#9
  10. Lav1200

    Lav1200 Pig Pen

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    Signing petitions is fine, but it's a short term band-aid for access issues.

    Instead I would encourage all to join their local off-road motorcycle organization that is working hard to preserve single-track access. One such group here in Calgary is the Rocky Mountain Dirt Riders. Sign up at their booth at the Calgary bike show so they can put your membership dues to work. All other user groups have strong organizations that get their voice heard - motorcyclists, especially single-track riders, need to get on that game plan.
    #10
  11. folknride

    folknride Old Adventurer

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    I signed and am 100 percent behind keeping and expanding access. BUT, there is an elephant in the room that we have to acknowledge - noisy and irresponsible riders and quaders. There are just too many idiots riding out there with exhausts and behaviours at best suited for race and closed courses. I know I'm preaching to the choir here (mostly), but there are way more people who object to this behaviour than there are petition signers for open trails, so we are doomed to more and more closures.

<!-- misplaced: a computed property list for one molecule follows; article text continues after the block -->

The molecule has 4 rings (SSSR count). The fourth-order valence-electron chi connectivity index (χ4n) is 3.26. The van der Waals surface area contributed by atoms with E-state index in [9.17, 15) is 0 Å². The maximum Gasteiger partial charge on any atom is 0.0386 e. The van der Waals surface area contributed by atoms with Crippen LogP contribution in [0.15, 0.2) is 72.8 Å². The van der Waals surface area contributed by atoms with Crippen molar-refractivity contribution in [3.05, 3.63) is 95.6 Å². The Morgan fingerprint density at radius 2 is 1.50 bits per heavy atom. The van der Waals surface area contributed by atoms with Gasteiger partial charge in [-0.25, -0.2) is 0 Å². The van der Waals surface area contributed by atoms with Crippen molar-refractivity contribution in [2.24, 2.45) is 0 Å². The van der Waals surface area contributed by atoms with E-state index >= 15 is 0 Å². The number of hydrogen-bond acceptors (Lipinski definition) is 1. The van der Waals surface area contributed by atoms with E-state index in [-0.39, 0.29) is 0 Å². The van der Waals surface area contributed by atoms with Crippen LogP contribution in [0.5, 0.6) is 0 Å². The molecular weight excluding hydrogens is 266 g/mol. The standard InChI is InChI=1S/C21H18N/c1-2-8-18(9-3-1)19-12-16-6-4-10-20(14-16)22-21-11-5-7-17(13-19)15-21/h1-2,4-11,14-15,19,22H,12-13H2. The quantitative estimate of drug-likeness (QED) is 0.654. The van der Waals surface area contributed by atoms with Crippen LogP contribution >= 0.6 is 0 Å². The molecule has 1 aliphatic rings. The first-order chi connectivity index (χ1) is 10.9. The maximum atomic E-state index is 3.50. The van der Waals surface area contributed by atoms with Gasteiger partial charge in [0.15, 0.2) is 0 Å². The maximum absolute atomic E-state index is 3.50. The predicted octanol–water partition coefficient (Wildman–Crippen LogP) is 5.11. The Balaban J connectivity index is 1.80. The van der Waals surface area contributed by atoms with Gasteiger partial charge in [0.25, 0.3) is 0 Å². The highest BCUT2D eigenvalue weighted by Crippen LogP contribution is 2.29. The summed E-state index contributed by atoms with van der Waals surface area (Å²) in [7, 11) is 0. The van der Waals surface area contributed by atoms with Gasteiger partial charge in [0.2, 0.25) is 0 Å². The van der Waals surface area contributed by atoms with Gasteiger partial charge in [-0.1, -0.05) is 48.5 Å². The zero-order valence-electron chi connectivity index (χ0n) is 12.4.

We were out at a local off road area in the fall, stopped for a break, and a handful of screaming competition 2 strokes went past - we all looked at each other and someone said "no wonder everyone hates us".
    #11
  12. nordicbiker

    nordicbiker Been here awhile

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    I have been cycling the complete KVR some ten years ago. And I don't recall having any conflict with anyone on a motorcycle at that time. Maybe the trail got more popular in the meantime for motorized traffic.

    One hour ago I booked flights to and from Canada for a three-month trip next summer and I would love to be back on the KVR again - this time on a KLR 650. I hope that a solution can be found that allows access for all kinds of traffic. And this shows again how proper behaviour of us potentially fast track users is! Unfortunately a few idiots can destroy it for many others.
    #12
  13. triplenickel

    triplenickel Long timer

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    Hopefully you'll still be able to ride it, this is the classic case of a few dummies ruining it for the rest of us. We rode it 3 years ago it was dusty so 4 of us were keeping decent space between each other and there was some 20-25 year old white trash half wit with a wife beater on a clapped out old racing quad doing probably 100km/h that almost wiped each of us out. He never got the clue that there was more than himself on the trail, just stupid we were pissed even as motorized users.